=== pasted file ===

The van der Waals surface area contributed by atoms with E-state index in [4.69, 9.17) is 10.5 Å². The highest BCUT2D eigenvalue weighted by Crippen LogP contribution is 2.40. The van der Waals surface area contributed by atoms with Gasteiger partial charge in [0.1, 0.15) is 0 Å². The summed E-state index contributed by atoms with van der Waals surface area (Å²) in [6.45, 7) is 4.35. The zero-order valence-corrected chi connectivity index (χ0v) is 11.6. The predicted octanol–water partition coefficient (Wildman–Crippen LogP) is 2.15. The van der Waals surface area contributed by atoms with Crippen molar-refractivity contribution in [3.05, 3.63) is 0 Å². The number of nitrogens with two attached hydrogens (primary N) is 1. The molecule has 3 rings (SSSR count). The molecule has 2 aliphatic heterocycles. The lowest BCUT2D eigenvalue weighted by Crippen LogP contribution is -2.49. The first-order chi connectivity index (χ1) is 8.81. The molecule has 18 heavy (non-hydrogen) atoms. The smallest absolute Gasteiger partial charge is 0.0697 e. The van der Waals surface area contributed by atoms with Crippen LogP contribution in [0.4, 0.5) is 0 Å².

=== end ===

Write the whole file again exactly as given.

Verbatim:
The van der Waals surface area contributed by atoms with E-state index in [4.69, 9.17) is 10.5 Å². The highest BCUT2D eigenvalue weighted by Crippen LogP contribution is 2.40. The van der Waals surface area contributed by atoms with Gasteiger partial charge in [0.1, 0.15) is 0 Å². The summed E-state index contributed by atoms with van der Waals surface area (Å²) in [6.45, 7) is 4.35. The zero-order valence-corrected chi connectivity index (χ0v) is 11.6. The predicted octanol–water partition coefficient (Wildman–Crippen LogP) is 2.15. The van der Waals surface area contributed by atoms with Crippen molar-refractivity contribution in [3.05, 3.63) is 0 Å². The number of nitrogens with two attached hydrogens (primary N) is 1. The molecule has 3 rings (SSSR count). The molecule has 2 aliphatic heterocycles. The lowest BCUT2D eigenvalue weighted by Crippen LogP contribution is -2.49. The first-order chi connectivity index (χ1) is 8.81. The molecule has 18 heavy (non-hydrogen) atoms. The smallest absolute Gasteiger partial charge is 0.0697 e. The van der Waals surface area contributed by atoms with Crippen LogP contribution in [0.4, 0.5) is 0 Å².